NFC is Here- But Who Wins? Series 1: Part One
8 Aug 2013 | Author: Adam Gold
Simplicity minus Friction
As anyone in the industry will attest- we continue to see tremendous growth in the action code sector- with SMS, QR, image recognition and now augmented reality taking turns as solution du’jour. They are all fine technologies and with regard to QR Codes, enjoy as close to worldwide ubiquity as any we’ve seen to date. That said, app-based solutions still include hurdles, both recognized and accepted – This is what we call friction. In each case there’s a step that requires a necessary action to a primary benefit and where concepts aren’t well designed- the benefit suffers as a result. If the solution is clunky or the primary action not inherently valuable, the user experience is discounted and deemed not worthy of the effort. This is not to say that friction is insurmountable- it’s expected with all device-based technologies- but the key is a careful balance of the friction to value ratio when decision are being made. Factor in the following- “would you do it?”
As I see it, the technology that removes that step stands to benefit most for its simplicity. NFC is a perfect solution by design (if imperfect by current deployment) because it will include device endemic hardware that removes the need for app downloads and camera activation. In fact, with all the designer app readers in market, the consumer is still required (or thinks he is required) to download the “correct” reader to access the content. This adds 6-10 steps to the process that further separates the user from a clean interface. NFC promises to remove those steps, making it a true “ready, out-of-the-box” solution.
The marketer willing to inject simplicity into the experience will be first to benefit because we’re basically a tactile people—we like to touch things. If all that is needed is a simple touch to gain access to any mobile content, the onus moves away from the experience of getting to the content and makes it all about the appeal of the content itself. I’d also suggest that the need to reinvent the wheel with every new campaign will abate because simplicity will remove the barriers to entry and engagement.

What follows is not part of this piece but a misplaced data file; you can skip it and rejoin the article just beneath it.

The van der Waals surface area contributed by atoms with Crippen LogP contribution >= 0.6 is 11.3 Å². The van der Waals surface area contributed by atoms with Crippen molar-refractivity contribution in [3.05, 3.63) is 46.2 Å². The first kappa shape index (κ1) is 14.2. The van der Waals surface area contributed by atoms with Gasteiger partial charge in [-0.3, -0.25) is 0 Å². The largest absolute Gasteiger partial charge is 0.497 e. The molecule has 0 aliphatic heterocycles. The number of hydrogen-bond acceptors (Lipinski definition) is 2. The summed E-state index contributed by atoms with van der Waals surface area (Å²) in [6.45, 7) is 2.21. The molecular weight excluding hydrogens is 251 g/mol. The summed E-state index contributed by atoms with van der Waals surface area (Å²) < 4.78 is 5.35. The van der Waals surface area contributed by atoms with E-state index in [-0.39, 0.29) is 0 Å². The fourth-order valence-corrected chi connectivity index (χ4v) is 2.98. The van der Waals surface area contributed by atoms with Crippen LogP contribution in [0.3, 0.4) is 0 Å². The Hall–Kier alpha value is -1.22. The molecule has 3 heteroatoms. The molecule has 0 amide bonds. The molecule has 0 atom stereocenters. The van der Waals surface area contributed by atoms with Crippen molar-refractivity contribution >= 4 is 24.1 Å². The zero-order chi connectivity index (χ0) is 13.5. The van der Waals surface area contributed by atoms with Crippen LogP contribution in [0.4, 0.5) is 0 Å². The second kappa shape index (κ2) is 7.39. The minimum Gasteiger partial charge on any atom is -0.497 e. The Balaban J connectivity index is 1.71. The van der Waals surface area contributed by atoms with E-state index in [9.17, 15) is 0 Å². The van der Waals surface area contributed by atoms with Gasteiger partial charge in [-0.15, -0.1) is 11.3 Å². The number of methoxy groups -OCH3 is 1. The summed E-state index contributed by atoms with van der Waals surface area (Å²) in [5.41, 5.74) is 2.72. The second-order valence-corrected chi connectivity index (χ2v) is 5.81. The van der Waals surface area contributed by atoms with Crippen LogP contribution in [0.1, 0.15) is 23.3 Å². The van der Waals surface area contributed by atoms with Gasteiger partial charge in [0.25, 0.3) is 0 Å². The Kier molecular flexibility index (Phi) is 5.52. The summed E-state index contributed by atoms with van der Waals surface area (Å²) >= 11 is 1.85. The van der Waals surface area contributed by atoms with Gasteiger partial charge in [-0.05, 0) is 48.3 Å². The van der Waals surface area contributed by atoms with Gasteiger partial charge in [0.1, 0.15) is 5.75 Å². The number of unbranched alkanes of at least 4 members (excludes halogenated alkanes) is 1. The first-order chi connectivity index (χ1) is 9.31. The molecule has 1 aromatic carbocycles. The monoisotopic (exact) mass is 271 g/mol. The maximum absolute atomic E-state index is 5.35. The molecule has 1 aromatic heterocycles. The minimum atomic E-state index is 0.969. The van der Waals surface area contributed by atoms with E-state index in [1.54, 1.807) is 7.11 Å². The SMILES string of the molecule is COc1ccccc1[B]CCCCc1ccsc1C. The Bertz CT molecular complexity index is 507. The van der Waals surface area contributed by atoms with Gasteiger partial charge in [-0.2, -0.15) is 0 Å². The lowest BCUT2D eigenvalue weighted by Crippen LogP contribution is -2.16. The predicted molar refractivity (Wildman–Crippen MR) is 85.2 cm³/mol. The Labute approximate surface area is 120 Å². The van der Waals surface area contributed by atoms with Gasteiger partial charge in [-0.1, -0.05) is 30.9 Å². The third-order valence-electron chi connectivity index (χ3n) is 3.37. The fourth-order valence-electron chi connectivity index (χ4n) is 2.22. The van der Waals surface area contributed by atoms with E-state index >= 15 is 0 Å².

Zero to Twenty Million in Three Years
NFC has a long way to go before it’s integrated into enough phones and enough consumer lifestyles to label it the game changer. However, it’s by far the fastest growing technology in the world- showing a 5X increase in US availability since the end of Q1 ’12. There are now close to 20 million phones activated in the US, up from zero at the end of 2010. That’s close to 15% of the phones today, assured of an unprecedented increase thanks to the promise from all mobile providers and operating systems (save iOS) to integrate moving forward. This dedication is the direct result of efforts from the triad of financial, credit and telecommunications heavyweights spending billions on NFC R&D that promises to change the way we access, share and spend money. The fact that we see NFC as a way to connect friends, brands and consumers is almost rudimentary, when we consider how these simple transactions will benefit the ecosystem when ready. It’s 1994 again…but imagine if back then- we asked people to use a credit card to buy goods online before ever asking them to “surf” or use mapquest on their Netscape browser? We may never have seen the growth of online commerce, at least not in the time frame we allowed.